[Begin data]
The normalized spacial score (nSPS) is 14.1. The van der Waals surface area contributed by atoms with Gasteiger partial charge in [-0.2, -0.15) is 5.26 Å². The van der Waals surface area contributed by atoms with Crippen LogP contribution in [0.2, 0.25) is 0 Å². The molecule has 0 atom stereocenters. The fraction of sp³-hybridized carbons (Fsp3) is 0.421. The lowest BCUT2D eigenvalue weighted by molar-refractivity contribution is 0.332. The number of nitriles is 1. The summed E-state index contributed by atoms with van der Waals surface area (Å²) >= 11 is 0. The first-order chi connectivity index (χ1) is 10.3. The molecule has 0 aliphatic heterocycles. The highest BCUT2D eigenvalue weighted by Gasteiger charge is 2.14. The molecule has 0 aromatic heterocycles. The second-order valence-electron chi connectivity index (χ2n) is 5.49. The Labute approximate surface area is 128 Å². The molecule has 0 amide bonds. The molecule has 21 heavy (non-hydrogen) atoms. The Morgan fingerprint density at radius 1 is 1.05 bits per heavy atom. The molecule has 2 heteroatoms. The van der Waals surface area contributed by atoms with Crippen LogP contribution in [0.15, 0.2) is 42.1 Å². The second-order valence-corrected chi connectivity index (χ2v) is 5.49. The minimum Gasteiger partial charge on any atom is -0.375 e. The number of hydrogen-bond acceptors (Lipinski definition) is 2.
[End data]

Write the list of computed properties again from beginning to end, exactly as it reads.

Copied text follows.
The normalized spacial score (nSPS) is 14.1. The van der Waals surface area contributed by atoms with Gasteiger partial charge in [-0.2, -0.15) is 5.26 Å². The van der Waals surface area contributed by atoms with Crippen LogP contribution in [0.2, 0.25) is 0 Å². The molecule has 0 atom stereocenters. The fraction of sp³-hybridized carbons (Fsp3) is 0.421. The lowest BCUT2D eigenvalue weighted by molar-refractivity contribution is 0.332. The number of nitriles is 1. The summed E-state index contributed by atoms with van der Waals surface area (Å²) >= 11 is 0. The first-order chi connectivity index (χ1) is 10.3. The molecule has 0 aliphatic heterocycles. The highest BCUT2D eigenvalue weighted by Gasteiger charge is 2.14. The molecule has 0 aromatic heterocycles. The second-order valence-electron chi connectivity index (χ2n) is 5.49. The Labute approximate surface area is 128 Å². The molecule has 0 amide bonds. The molecule has 21 heavy (non-hydrogen) atoms. The Morgan fingerprint density at radius 1 is 1.05 bits per heavy atom. The molecule has 2 heteroatoms. The van der Waals surface area contributed by atoms with Crippen LogP contribution in [0.15, 0.2) is 42.1 Å². The second-order valence-corrected chi connectivity index (χ2v) is 5.49. The minimum Gasteiger partial charge on any atom is -0.375 e. The number of hydrogen-bond acceptors (Lipinski definition) is 2.